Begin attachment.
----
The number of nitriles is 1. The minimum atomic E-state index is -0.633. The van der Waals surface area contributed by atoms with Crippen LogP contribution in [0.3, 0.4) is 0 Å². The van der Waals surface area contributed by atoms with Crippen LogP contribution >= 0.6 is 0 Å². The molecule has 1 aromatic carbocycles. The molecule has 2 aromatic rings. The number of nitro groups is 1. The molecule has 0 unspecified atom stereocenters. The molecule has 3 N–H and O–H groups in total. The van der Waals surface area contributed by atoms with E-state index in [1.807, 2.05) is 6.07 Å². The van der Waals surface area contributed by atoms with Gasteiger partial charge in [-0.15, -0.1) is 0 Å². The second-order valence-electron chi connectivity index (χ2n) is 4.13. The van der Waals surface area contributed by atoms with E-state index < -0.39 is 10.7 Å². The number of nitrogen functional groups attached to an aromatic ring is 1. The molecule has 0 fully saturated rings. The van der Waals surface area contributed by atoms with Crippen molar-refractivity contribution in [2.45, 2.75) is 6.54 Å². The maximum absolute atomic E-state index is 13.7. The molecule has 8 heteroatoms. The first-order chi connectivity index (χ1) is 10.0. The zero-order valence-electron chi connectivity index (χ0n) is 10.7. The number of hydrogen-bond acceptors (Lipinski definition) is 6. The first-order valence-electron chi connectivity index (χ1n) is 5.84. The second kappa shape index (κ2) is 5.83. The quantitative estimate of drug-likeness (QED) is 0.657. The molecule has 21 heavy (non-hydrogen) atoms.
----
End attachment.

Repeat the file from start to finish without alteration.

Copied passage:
The number of nitriles is 1. The minimum atomic E-state index is -0.633. The van der Waals surface area contributed by atoms with Crippen LogP contribution in [0.3, 0.4) is 0 Å². The van der Waals surface area contributed by atoms with Crippen LogP contribution >= 0.6 is 0 Å². The molecule has 1 aromatic carbocycles. The molecule has 2 aromatic rings. The number of nitro groups is 1. The molecule has 0 unspecified atom stereocenters. The molecule has 3 N–H and O–H groups in total. The van der Waals surface area contributed by atoms with E-state index in [1.807, 2.05) is 6.07 Å². The van der Waals surface area contributed by atoms with Gasteiger partial charge in [-0.15, -0.1) is 0 Å². The second-order valence-electron chi connectivity index (χ2n) is 4.13. The van der Waals surface area contributed by atoms with E-state index < -0.39 is 10.7 Å². The number of nitrogen functional groups attached to an aromatic ring is 1. The molecule has 0 fully saturated rings. The van der Waals surface area contributed by atoms with Crippen molar-refractivity contribution in [2.45, 2.75) is 6.54 Å². The maximum absolute atomic E-state index is 13.7. The molecule has 8 heteroatoms. The first-order chi connectivity index (χ1) is 10.0. The zero-order valence-electron chi connectivity index (χ0n) is 10.7. The number of hydrogen-bond acceptors (Lipinski definition) is 6. The first-order valence-electron chi connectivity index (χ1n) is 5.84. The second kappa shape index (κ2) is 5.83. The quantitative estimate of drug-likeness (QED) is 0.657. The molecule has 21 heavy (non-hydrogen) atoms.